Tag Archives: salt brine

Homemade salt brine is a challenge


The in basket: Hugh McAleavy from way back in New Jersey, who read on the kitsapsun.com blog for Road Warrior about Kitsap County’s use of a salt brine to control ice said, “I would like to make a brine to use on my driveway and sidewalks. Can anyone advise the best type of salt to use to make the brine?”

The out basket: It’s not a matter of stirring some salt into water, according to Tony Carroll, an engineering

technician with the county, and getting a usable batch is beyond the capabilities or at least the patience of most people.

You’d need rock salt to begin, and Tony says it would be a lot easier just to put the salt on the sidewalk and driveway.

To make brine, “you have to build a dual-tank system that allows water to

percolate through the salt to get the right amount of sodium chloride in

the water,” he said. “During this process you periodically test the solution with a

hydrometer to ensure the optimum 23 percent solution needed to make brine


“Higher or lower concentrations decrease its effectiveness.

Because salt products differ there is no standard ratio of salt to water

that allows you to just throw some salt in water and stir. Much like

cooking, too much salt ruins the batch. If there is not enough salt, you

can always add more, but you still need a way to ‘taste’ the batch

so you don’t ruin it,” he said.

Then there’s the question of how to apply it. 

“You could use your garden sprayer,” Tony said, “but you better plan some maintenance because the product is corrosive and can ruin your equipment without regular cleaning and maintenance. Salt brine is effective and works well in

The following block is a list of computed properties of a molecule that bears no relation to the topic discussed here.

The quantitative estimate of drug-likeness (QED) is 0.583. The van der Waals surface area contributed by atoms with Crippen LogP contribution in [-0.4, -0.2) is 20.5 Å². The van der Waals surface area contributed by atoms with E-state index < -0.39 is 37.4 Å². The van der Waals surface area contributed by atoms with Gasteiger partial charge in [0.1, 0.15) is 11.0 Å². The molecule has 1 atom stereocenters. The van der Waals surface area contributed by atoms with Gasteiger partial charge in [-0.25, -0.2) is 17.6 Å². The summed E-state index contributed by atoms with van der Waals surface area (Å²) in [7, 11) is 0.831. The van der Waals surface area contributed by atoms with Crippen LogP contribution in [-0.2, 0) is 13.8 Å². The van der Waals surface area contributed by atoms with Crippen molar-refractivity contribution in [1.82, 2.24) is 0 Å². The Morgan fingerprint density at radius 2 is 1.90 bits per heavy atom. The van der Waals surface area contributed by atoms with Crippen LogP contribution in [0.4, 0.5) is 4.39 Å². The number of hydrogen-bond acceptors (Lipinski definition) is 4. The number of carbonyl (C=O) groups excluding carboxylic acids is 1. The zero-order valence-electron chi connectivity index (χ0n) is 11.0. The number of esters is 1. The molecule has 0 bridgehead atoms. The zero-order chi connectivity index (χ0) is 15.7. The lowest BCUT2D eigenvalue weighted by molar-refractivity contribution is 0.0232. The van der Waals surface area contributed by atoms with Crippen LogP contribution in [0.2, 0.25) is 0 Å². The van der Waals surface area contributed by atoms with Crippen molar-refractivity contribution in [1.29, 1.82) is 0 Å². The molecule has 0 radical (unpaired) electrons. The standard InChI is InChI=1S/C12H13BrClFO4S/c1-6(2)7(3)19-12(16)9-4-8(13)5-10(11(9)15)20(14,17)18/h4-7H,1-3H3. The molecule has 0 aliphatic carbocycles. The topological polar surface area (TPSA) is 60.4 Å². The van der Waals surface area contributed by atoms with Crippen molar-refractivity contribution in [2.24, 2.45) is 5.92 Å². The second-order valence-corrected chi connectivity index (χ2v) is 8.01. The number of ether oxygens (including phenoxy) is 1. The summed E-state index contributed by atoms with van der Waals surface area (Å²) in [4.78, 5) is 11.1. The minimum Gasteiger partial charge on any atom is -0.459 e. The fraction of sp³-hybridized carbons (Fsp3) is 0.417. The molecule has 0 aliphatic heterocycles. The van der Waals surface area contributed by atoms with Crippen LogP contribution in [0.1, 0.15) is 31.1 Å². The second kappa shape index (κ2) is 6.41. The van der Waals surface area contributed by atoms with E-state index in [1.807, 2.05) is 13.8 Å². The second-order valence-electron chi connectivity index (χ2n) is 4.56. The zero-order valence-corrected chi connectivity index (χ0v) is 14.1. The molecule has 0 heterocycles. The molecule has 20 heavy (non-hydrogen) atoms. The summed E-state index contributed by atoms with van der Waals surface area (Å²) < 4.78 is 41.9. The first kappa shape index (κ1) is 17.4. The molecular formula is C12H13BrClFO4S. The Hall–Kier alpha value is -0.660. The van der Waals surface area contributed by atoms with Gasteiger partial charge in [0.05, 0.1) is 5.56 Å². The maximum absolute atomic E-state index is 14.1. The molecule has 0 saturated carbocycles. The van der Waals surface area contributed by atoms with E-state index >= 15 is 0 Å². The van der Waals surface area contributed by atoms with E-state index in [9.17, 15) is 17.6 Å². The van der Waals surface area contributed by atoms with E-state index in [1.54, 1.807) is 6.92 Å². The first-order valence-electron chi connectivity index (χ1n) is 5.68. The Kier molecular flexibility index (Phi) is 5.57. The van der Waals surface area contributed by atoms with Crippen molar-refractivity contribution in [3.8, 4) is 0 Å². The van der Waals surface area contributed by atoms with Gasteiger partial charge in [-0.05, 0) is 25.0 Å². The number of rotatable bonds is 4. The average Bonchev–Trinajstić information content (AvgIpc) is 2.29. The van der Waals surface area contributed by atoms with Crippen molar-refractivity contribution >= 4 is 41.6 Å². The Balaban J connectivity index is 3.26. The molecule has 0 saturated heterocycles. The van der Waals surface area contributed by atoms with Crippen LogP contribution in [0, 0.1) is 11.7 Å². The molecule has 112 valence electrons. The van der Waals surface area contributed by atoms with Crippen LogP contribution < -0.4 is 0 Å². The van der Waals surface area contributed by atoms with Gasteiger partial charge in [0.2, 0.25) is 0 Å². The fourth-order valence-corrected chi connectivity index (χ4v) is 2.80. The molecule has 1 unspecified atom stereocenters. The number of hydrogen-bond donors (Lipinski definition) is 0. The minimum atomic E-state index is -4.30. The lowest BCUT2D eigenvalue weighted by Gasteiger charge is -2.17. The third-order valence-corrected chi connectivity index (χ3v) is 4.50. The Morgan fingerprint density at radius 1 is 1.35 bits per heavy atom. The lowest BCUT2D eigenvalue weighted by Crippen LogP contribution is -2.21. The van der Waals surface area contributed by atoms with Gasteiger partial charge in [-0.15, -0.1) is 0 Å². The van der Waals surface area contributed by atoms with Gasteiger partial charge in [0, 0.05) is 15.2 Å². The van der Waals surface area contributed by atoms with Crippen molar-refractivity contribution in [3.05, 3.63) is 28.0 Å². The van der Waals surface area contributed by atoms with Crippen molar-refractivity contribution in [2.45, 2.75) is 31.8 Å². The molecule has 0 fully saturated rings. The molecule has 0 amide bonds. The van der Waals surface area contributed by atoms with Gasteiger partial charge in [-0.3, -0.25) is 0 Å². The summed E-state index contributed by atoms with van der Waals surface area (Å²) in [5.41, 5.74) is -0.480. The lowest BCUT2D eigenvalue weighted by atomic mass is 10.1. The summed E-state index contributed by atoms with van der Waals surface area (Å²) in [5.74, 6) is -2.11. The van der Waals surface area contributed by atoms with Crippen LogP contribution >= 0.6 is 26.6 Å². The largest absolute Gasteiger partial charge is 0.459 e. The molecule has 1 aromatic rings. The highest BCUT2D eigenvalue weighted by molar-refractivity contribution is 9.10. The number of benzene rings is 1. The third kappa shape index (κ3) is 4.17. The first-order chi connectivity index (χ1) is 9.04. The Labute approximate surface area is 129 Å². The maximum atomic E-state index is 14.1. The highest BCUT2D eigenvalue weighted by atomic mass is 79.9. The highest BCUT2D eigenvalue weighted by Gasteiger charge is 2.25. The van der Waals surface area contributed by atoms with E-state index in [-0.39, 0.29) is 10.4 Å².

large-scale operation using professional application and maintenance

techniques, but can take a lot of time and money to use at the homeowner


How’s Kitsap’s new salt brine working this week?


The in basket: Mile Hill Drive near Woods Road in the area in which I live was treacherously icy Sunday morning, even though I had seen one of the Kitsap County’s tanker trucks there Saturday morning spraying the salt brine solution the county had introduced to its arsenal of ice and snow fighters. By Monday morning, the road was bare and dry.

I asked if the solution was living up to expectations.

The out basket: Doug Bear, spokesman for the county’s public works, said he ” had quite the opposite experience,” finding the roads near the Old Clifton Road church where he is directing a play to be bare and dry most of the weekend. “Overall it was very successful in most areas,” he said. “The key is having a period of dry road to apply the brine before the freeze. Based on my conversation with the road supervisors this morning salt-brine is an effective tool to add to our snow and ice arsenal.

He took exception to a suggestion I had heard that reducing cracked windshield claims against the county from the small rocks in sand spread on the roads was a motivating factor in going to brine. 

“It seems a bit cynical to me to assume we would place damage claims above road safety,” Doug said. . “We still use sand and always will. There are many applications where sand is the best tool to use. Salt brine is not a cure-all, and has its limits. It does allow us to use less sand under certain circumstances, which should, ultimately lead to less claims. “But it certainly isn’t even a benefit we considered when we made the decision to use salt brine. “We want to make roads as safe as possible in inclement weather, and whether it is salt or sand, we will use whatever it takes to reach that goal.